Astrud Gilberto

Astrud Gilberto



Astrud Gilberto sang “The Girl From Ipanema” back in 1963 on her first trip to America, and the next year it became a Top Ten hit. Her own singing career was launched, with her child-woman voice full of Brazilian cool; she might not have hit every note she was supposed to hit, but it was on purpose, and she sounded and looked hot, so it was okay. Astrud made such well-titled albums as Look to the Rainbow and A Certain Smile, A Certain Sadness (all the best album covers and titles were back in the mid-’60s) before splitting up with bossa nova legend Joao Gilberto — who went on to father Bebel Gilberto with someone else — and striking out on her own. She remained a star in Brazil for 15 years, but she never really attained the same level of fame up here as she did with that one iconic song.

I really wish this album would change all that for Astrud Gilberto. She still sounds the same as she did forty years ago, and she’s turned into a pretty damned good songwriter in a laidback sorta way. Sure, her English isn’t perfect, and sure, she goes for that soft sappy stuff that all Brazilians like better than we do. But she’s wonderful on uptempo stuff like “E So Me Pedir” and blues pieces like “In Spite of the Odds” and “Red Umbrella” (sounding a lot like Marina Lima here). And you just can’t beat her pocket-samba cover of Burt Bacharach’s “The Look of Love.” Plus, she’s an animal lover who dedicates her disc to her cat. I mean, come on: that’s adorable.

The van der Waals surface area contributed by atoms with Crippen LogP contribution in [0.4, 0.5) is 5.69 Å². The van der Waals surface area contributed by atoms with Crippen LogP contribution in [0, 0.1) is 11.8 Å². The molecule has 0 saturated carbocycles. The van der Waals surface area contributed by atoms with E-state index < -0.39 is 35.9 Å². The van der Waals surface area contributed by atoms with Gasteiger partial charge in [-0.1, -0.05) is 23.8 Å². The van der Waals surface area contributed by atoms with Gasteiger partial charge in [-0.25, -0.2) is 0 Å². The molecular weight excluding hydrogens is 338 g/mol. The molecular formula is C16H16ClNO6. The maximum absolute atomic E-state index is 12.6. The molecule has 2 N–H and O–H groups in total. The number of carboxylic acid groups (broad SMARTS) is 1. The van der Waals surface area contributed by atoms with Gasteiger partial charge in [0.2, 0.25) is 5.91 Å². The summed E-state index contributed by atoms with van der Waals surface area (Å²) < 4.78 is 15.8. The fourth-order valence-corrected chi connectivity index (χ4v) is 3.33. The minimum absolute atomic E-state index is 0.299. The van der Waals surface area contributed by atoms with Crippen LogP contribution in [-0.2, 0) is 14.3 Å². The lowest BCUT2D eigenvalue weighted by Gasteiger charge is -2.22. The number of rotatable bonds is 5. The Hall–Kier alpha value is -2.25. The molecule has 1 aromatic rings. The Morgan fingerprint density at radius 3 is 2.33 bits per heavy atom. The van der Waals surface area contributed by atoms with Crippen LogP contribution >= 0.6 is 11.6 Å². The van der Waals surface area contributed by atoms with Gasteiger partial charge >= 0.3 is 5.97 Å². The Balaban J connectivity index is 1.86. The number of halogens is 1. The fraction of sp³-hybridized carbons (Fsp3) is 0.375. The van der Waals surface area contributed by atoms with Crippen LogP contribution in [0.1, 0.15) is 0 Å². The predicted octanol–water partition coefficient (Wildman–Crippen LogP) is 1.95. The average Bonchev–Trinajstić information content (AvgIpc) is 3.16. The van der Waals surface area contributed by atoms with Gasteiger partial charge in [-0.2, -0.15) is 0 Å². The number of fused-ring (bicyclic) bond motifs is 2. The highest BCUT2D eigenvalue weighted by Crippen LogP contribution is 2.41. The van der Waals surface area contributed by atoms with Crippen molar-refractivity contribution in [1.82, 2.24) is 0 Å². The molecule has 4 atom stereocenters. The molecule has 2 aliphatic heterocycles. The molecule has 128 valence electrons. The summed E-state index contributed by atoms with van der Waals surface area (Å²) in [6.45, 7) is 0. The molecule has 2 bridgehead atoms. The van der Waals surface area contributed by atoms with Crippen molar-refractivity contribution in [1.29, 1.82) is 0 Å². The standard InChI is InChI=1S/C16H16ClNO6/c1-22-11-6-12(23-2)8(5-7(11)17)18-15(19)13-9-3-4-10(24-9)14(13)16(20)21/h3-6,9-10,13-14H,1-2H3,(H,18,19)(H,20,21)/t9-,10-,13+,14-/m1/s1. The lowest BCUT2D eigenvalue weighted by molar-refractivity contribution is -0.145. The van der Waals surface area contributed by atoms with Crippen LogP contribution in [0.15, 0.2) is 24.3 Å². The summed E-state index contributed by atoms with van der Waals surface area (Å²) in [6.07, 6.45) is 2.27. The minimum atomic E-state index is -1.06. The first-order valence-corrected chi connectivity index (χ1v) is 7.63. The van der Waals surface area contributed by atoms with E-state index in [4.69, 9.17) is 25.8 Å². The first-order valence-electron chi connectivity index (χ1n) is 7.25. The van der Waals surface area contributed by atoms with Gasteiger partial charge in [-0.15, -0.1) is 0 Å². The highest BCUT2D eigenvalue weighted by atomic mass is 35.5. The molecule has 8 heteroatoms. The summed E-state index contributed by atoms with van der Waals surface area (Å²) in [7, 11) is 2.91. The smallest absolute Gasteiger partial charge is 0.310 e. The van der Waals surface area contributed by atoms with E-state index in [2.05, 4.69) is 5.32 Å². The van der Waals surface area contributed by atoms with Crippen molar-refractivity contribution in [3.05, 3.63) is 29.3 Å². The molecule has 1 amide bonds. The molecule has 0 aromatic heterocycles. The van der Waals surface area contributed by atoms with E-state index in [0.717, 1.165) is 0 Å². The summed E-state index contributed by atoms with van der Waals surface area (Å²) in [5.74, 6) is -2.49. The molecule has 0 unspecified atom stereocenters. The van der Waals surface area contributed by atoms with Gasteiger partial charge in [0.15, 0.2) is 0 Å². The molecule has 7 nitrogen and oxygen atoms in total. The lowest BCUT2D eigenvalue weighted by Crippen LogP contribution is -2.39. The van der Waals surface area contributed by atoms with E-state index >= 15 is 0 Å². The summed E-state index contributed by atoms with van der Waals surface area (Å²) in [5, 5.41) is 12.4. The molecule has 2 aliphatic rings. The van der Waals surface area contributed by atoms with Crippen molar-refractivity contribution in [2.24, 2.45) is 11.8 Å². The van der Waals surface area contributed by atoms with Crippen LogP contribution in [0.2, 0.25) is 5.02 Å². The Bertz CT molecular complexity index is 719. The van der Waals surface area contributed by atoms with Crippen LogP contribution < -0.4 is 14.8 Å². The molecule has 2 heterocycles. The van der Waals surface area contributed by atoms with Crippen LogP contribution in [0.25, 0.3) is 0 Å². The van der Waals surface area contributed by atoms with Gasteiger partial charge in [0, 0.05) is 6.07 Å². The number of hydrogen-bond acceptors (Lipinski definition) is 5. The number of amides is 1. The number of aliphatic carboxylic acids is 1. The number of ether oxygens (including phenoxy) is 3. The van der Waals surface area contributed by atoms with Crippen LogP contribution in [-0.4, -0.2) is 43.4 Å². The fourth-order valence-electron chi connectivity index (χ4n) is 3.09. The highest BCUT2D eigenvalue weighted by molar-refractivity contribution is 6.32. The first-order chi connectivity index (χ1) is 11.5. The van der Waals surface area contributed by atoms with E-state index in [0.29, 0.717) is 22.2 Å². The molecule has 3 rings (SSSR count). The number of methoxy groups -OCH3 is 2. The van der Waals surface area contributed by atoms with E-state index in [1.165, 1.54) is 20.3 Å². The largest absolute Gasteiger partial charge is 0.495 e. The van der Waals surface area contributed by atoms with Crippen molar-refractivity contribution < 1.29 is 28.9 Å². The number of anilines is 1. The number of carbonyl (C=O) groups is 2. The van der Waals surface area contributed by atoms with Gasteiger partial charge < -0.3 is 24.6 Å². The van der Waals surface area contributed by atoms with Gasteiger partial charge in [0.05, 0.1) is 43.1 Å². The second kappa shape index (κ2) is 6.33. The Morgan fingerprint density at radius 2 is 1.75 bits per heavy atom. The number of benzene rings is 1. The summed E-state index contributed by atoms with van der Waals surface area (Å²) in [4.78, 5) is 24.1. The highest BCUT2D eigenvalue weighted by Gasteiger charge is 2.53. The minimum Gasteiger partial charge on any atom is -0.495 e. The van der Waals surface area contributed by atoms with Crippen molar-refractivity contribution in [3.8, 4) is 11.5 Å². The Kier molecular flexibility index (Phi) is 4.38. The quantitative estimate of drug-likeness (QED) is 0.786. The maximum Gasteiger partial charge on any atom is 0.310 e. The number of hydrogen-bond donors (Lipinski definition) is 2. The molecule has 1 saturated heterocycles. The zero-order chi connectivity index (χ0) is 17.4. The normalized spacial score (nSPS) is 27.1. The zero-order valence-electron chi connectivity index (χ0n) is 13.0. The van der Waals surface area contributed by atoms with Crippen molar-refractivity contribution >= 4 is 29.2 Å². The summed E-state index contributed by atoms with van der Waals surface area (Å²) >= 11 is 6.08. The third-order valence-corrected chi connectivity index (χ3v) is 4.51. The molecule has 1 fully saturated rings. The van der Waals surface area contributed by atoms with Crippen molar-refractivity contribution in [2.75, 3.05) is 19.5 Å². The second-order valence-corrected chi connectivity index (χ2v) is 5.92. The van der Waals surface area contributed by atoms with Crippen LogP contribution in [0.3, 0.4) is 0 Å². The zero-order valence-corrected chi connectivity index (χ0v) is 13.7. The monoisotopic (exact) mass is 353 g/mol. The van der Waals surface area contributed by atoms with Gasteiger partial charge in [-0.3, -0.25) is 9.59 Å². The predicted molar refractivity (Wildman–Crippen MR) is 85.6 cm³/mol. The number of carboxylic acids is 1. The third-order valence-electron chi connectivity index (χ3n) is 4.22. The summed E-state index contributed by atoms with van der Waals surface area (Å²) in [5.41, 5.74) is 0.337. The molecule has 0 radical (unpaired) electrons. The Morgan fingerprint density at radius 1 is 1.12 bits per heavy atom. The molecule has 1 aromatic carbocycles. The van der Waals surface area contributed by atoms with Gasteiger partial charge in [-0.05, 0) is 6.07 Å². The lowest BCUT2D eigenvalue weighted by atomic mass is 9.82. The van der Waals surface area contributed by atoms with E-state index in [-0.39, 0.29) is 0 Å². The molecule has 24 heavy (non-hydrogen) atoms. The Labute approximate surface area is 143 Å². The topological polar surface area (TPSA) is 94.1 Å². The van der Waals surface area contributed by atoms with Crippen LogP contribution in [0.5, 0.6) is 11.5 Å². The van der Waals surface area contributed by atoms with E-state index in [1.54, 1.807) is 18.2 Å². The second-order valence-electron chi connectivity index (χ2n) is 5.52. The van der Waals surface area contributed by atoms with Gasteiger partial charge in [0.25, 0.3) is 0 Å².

This is not for everyone’s ears — Creed fans need not apply, for example, and anyone with more than two Rollins Band albums better not pick this up. (Is there anyone with more than two Rollins Band albums? Oh, yeah: my brother Jeff.) But everyone else might wanna give it a shot. Astrud G’s the hottest 61-year-old thing going!

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